Filed under: Reptiles & Amphibians
We’re well into froggy season now, and we’ve seen our second batch of bullfrog eggs. For some reason, both the Bulls and the Greens seem to prefer to breed in the 2 x 4 x 2 koi tub instead of the big pond. There are fish in both the pond and the tub, so go figure. What really puzzles me is how the frogs find the tub. The water is not visible from ground level (the tub is 2 ft high) and there is no water noise of any kind. It doesn’t seem like instinct would lead one UP to water. They must either be able to sense the water, or they just explore a lot and found it by accident.
The frogs have been especially noisy this year, which hasn’t bothered the neighbors as far as I know. The bullfrogs can be quite loud at times. When the males are singing, they puff themselves up with air like a balloon so that they float high on the water. When they call, the air transfers from their inflated lungs into the ballooning throat as if an invisible hand was squeezing him like a balloon. While in this inflated condition they seem to be especially agitated, charging and barking at other frogs. Ahhrummm!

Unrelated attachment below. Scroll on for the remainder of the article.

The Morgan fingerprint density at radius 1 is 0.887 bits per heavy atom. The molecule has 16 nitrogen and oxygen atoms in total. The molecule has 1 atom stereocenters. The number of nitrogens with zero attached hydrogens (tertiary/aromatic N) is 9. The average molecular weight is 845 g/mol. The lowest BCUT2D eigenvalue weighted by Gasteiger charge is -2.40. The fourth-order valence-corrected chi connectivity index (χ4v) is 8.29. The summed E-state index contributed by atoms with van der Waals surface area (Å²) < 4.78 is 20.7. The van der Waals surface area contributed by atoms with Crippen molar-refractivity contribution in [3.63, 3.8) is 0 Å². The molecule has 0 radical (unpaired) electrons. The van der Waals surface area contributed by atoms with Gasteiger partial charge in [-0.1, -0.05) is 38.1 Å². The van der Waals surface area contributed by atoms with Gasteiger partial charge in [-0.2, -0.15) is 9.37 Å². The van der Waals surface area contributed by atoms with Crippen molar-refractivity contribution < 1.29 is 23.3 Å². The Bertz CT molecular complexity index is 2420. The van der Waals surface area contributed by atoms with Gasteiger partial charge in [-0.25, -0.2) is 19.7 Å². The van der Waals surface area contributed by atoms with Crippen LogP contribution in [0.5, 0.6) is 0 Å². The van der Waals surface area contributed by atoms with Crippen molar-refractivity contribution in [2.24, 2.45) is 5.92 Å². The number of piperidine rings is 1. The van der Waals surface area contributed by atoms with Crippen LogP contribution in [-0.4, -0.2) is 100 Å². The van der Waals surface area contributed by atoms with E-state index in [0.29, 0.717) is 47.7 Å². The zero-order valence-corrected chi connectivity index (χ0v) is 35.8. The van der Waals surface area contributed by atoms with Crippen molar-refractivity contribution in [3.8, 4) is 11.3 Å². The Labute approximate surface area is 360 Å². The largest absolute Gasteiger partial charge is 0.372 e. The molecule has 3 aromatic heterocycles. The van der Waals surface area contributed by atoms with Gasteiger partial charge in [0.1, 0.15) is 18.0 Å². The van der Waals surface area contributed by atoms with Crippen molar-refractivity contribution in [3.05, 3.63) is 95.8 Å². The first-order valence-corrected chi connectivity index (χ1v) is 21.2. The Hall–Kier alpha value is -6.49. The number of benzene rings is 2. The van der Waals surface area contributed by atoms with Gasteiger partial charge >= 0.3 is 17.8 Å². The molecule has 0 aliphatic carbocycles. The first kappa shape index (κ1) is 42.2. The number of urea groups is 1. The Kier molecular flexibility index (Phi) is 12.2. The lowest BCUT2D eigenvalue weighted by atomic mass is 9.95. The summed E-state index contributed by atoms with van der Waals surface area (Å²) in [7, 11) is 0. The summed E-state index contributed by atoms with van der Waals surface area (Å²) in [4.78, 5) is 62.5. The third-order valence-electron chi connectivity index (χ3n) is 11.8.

The eggs develop very quickly, hatching tiny black tadpoles in about 3 days, but it takes two years to get from egg to frog. Right now, I have tadpoles morphing into frogs in the big pond, survivors of eggs laid in 2007. There are several dozen little frogs visible at any time, and big tadpoles frequently rise to the surface. The big bullfrogs are getting fat by eating little frogs, but every year I see a few that survive to sub-adulthood. Out of the thousands of eggs laid each year, only a couple will survive to produce the next generation. In a larger pond, the tadpoles would have slightly better odds, but the percentage of survivors in nature is always low. This selection for survival keeps the frogs healthy and the population at a sustainable level.
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